Among the names on the lips of party sources yesterday were coalition members known to have legal backgrounds. These included: attorney Anand Ramlogan of the UNC and attorneys Timothy Hamel-Smith and Prakash Ramadhar of the COP. Former High Court judge Justice Herbert Volney was mentioned but could be in line for the proposed portfolio of Minister of Justice, who would take over some of the functions of the Attorney General in relation to responsibilities for the administration of criminal matters.
The coalition members with legal backgrounds could all be possible appointees for the battery of law-related posts Persad-Bissessar announced during her campaign. Those posts include: Attorney General, Minister of Justice, Minister of National Security and Minister of Legal Affairs. Another coalition member with legal training is the Oropouche East MP Dr Roodal Moonilal.
Today’s swearing-in ceremony at Knowsley comes just over one week since a large portion of the roof of President’s House collapsed, ten years after the building was first condemned by officials of the Ministry of Works and Transport. It is understood that the garden of President’s House was considered a possible venue but was ruled out.
It will be the second time that a Prime Minister will not be sworn-in at President’s House. In 2007, then Prime Minister-elect Patrick Manning was sworn in by Richards at a ceremony attended by the public at Woodford Square, Port-of-Spain.
It was unclear yesterday whether the public would be involved in today’s swearing in.
Newsday understands that there had been tentative plans to have tents and large screens erected for members of the public to view the ceremony from the Queen’s Park Savannah.
However there was no clear word on whether this would occur by yesterday evening. The announcement that Persad-Bissessar would today be sworn in at Knowsley also came after a day which saw anxieties over the length of time the EBC took to communicate its official results to President Richards.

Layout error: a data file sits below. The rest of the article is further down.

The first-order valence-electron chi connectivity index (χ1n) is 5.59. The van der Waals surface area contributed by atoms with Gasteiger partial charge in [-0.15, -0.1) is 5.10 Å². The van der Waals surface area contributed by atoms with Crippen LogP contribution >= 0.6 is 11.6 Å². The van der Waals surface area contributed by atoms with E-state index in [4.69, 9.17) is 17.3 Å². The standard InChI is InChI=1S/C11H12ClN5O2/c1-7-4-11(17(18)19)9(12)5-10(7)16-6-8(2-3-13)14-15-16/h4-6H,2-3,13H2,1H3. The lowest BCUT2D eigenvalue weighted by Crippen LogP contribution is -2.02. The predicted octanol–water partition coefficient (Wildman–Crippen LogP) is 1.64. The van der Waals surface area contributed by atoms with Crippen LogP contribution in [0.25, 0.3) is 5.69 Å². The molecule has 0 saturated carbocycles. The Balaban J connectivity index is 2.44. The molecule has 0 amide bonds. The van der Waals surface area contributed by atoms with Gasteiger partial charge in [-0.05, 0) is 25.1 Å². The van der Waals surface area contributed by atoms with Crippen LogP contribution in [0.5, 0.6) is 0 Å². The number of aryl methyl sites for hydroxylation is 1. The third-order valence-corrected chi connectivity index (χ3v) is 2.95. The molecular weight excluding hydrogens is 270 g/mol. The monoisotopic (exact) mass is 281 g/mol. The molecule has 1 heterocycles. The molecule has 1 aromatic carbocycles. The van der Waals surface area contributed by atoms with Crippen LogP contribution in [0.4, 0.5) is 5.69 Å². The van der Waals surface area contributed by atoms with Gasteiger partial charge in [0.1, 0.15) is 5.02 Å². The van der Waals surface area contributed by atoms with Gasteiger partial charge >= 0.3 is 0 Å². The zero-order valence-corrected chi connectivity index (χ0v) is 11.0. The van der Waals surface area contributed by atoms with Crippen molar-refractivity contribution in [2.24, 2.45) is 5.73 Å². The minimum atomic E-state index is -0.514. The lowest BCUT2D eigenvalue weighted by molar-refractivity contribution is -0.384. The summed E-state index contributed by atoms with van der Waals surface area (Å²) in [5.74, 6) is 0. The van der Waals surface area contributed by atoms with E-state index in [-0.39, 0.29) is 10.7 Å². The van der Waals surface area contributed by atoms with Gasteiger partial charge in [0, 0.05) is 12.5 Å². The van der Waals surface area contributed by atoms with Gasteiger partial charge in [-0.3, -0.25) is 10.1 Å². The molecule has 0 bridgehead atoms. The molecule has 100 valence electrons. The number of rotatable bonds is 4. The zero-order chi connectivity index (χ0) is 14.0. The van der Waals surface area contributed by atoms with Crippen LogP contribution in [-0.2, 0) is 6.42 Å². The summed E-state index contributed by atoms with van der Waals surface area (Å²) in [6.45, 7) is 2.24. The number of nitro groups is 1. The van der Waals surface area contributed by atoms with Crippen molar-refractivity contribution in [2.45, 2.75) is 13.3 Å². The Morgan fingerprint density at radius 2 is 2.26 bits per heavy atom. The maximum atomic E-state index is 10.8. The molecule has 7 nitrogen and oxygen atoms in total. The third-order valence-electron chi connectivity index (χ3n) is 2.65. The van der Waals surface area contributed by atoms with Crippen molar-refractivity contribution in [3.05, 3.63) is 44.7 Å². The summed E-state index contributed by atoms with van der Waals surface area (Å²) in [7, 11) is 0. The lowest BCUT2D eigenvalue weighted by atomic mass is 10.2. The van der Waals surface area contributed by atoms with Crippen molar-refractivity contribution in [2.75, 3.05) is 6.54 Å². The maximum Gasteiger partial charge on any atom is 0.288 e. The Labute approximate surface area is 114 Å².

Attorney Om Lalla, acting on behalf of the UNC chairman Jack Warner, argued in a letter lodged with the EBC at 4 pm, that under Section 104 of the Representation of the People Act and Section 76(1) of the Constitution, “it is the duty of the EBC, upon determining the poll results of each constituency and upon confirmation of a majority, to inform the President forthwith which shall enable the President to appoint the Prime Minister.” However EBC officials told Newsday yesterday that EBC chairman Dr Norbert Masson communicated the results formally to the President at 3.30 pm, after the EBC completed the lengthy process of cross-checks on the data gleaned from polling divisions.
Sources at President’s House yesterday said there was nothing unusual about the amount of time taken to communicate the results to the President, noting that each election unfolds with its own characteristics depending on the circumstances, such as its scale and turnout.
A total of 722,322 voted in Monday’s poll. Today’s swearing-in will take place at a building known for its symbolic ties to governance. Knowsley occupies an entire block bounded by Queen’s Park West, Albion Street, Chancery Lane and Dundonald Street. It was designed and constructed in 1904 by Taylor Gillies for merchant William Gordon.
The interior features gesso work was said to have been done by an Italian craftsman who did the work on the ceiling of what was known as the Council Chamber of the Red House, St Vincent Street, which today houses the Parliament.
The building, composed of a blend of imported yellow bricks and hand hewn local limestone, was bought by the Government in 1956 at the price-tag of $250,000.
It housed the Ministry of Foreign Affairs under the last PNM administration and was ear-marked to house the National Museum after the entire complex underwent a $45 million renovation.
All such plans, however, will now be in the hands of the new Prime Minister.